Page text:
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Responsible

Contracting

Project

The Project

Many contracts for the manufacturing and supply of goods (e.g., clothing, electronics, agricultural products) do not include human rights-related obligations. When buyers (e.g. brands, retailers) do include such obligations in their agreements with suppliers, they tend to employ traditional contracting techniques that are not fit for purpose when it comes to upholding human rights.

The shortcomings of traditional contracting include:

  • whereby the supplier promises that it is and will remain in compliance with the buyer’s human rights standards, as set out in the buyer’s human rights policies and supplier code of conduct.

     

    Representations and warranties are static promises made by the supplier that there are not and never will be any adverse human rights impacts in their facility or supply chain. In other words, once this passive commitment is made, no further monitoring or measures are required. Given that it is virtually impossible for a supply chain to be entirely free of human rights issues, such promises are fictitious and may even place the supplier in breach of the contract on day one.

  • whereby the supplier alone is responsible for the human rights outcomes in its facility and supply chain.

     

    Supplier-only responsibility clauses do not reflect the reality of the supply chain relationship, whereby the buyer’s own behavior and actions – in particular their purchasing practices – can influence (negatively or positively) the supplier’s ability to meet the buyer’s own human rights standards.

  • whereby remedies only flow from the breaching party (which, in traditional contracts, tends to be the supplier) to the non-breaching party (which, in traditional contracts, tends to be the buyer).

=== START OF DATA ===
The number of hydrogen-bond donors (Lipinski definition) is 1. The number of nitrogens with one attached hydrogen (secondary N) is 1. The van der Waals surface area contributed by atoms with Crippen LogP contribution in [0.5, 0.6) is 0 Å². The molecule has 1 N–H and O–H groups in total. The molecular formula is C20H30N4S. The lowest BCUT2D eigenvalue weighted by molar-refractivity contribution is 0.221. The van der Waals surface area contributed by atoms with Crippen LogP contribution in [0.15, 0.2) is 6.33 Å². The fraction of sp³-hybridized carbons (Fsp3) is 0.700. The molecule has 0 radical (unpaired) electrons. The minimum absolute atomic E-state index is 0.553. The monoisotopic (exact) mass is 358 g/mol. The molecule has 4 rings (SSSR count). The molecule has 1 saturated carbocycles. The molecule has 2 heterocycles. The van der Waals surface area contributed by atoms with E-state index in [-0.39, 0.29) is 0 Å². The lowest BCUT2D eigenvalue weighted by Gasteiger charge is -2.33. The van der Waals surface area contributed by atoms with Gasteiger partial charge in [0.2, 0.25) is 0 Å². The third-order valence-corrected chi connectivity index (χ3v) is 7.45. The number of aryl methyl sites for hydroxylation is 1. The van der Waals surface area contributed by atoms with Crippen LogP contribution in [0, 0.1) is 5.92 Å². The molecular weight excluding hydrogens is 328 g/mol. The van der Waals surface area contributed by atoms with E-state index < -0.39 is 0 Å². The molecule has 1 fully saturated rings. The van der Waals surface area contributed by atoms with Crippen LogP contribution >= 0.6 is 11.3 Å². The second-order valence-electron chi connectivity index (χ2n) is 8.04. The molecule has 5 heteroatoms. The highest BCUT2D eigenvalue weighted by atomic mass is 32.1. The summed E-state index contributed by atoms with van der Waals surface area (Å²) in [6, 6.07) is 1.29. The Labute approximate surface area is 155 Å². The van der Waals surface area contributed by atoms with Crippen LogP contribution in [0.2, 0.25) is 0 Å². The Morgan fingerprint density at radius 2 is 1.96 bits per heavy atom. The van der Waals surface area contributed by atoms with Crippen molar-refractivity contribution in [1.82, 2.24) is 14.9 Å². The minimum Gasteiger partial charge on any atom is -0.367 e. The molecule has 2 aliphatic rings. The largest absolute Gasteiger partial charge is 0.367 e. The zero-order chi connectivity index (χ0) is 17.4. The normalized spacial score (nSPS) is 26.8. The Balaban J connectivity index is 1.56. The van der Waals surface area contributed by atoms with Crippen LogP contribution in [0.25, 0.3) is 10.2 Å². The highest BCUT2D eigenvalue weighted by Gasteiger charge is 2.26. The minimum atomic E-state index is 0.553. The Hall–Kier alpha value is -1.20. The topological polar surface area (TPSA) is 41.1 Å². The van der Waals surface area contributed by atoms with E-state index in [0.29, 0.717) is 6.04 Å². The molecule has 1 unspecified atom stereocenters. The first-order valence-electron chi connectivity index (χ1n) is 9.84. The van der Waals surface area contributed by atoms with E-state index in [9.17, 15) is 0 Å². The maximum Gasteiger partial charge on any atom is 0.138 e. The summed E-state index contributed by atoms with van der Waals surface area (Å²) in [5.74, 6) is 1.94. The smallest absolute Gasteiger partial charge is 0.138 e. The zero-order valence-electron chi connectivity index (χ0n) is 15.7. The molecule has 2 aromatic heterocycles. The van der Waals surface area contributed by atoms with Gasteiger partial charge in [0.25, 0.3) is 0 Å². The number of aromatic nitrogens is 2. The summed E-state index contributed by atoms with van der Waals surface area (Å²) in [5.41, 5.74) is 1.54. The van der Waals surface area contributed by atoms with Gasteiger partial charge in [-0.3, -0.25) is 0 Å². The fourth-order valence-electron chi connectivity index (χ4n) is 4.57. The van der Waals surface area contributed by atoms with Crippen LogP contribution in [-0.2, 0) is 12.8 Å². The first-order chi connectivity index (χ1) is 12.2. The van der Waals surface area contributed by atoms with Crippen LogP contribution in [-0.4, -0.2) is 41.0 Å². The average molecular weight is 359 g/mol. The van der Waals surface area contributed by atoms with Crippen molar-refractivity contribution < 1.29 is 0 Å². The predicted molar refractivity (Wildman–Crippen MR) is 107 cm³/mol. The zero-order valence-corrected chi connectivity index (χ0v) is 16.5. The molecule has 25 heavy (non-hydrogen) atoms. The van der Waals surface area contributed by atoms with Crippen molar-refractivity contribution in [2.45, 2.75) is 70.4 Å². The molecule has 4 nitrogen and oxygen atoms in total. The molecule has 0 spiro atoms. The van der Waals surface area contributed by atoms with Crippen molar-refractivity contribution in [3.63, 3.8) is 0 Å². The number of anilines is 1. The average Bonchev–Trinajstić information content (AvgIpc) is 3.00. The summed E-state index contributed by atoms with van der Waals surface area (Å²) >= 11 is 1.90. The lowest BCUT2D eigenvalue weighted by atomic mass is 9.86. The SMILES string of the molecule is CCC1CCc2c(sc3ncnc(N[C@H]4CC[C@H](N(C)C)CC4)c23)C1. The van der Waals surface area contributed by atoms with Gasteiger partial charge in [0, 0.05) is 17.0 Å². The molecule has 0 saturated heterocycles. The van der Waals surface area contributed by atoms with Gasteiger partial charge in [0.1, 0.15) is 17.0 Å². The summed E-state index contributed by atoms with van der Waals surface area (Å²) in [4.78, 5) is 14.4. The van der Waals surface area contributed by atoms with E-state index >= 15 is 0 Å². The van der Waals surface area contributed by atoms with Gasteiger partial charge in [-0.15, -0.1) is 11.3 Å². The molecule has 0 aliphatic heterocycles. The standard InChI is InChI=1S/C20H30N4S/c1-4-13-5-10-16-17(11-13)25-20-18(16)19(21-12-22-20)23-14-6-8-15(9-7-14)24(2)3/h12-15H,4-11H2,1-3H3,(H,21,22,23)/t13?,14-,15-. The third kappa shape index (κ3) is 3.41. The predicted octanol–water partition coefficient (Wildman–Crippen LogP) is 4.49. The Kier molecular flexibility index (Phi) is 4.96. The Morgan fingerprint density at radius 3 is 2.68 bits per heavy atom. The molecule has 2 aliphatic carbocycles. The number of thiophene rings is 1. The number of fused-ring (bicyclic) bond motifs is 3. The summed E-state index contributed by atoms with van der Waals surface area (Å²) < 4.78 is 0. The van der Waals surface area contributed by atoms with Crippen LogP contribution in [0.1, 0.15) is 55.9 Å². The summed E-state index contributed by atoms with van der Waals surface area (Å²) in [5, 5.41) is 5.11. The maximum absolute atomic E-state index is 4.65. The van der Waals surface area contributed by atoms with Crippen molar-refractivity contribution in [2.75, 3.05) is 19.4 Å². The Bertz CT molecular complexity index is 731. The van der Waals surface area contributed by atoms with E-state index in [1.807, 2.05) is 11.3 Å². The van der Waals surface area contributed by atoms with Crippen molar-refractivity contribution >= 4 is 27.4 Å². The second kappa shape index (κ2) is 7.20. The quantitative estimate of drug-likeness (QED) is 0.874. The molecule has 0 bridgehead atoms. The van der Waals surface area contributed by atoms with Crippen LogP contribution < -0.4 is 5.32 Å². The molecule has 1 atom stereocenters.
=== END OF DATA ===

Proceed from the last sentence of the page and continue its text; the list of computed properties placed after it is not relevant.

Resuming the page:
Traditional contract remedies flow between the parties and not to the victims of human rights-related breaches – workers and community members. As such, they fail to account for harms to stakeholders beyond the contracting parties. In some cases, traditional contract remedies could even result in the buyer benefiting commercially from the breach.

While this approach may be logical and effective for managing company risk, it is not effective for managing complex human rights risks in dynamic supply chains.

Traditional Contracting

  • Employs a regime of static and unrealistic representations and warranties by the supplier that there are no - and will never be any - human rights issues anywhere in the supply chain (the so called “tickbox” approach).

Responsible Contracting

  • Employs a regime of static and unrealistic representations and warranties by the supplier that there are no - and will never be any - human rights issues anywhere in the supply chain (the so called “tickbox” approach).

Traditional Contracting

  • Employs a regime of static and unrealistic representations and warranties by the supplier that there are no - and will never be any - human rights issues anywhere in the supply chain (the so called “tickbox” approach).

Responsible Contracting

  • Employs a regime of static and unrealistic representations and warranties by the supplier that there are no - and will never be any - human rights issues anywhere in the supply chain (the so called “tickbox” approach).

Traditional Contracting

  • Employs a regime of static and unrealistic representations and warranties by the supplier that there are no - and will never be any - human rights issues anywhere in the supply chain (the so called “tickbox” approach).

Responsible Contracting

  • Employs a regime of static and unrealistic representations and warranties by the supplier that there are no - and will never be any - human rights issues anywhere in the supply chain (the so called “tickbox” approach).

Do you have questions or want to learn more about RCP?

The three key distinctions between traditional contracting and Responsible Contracting can be summarized as follows:

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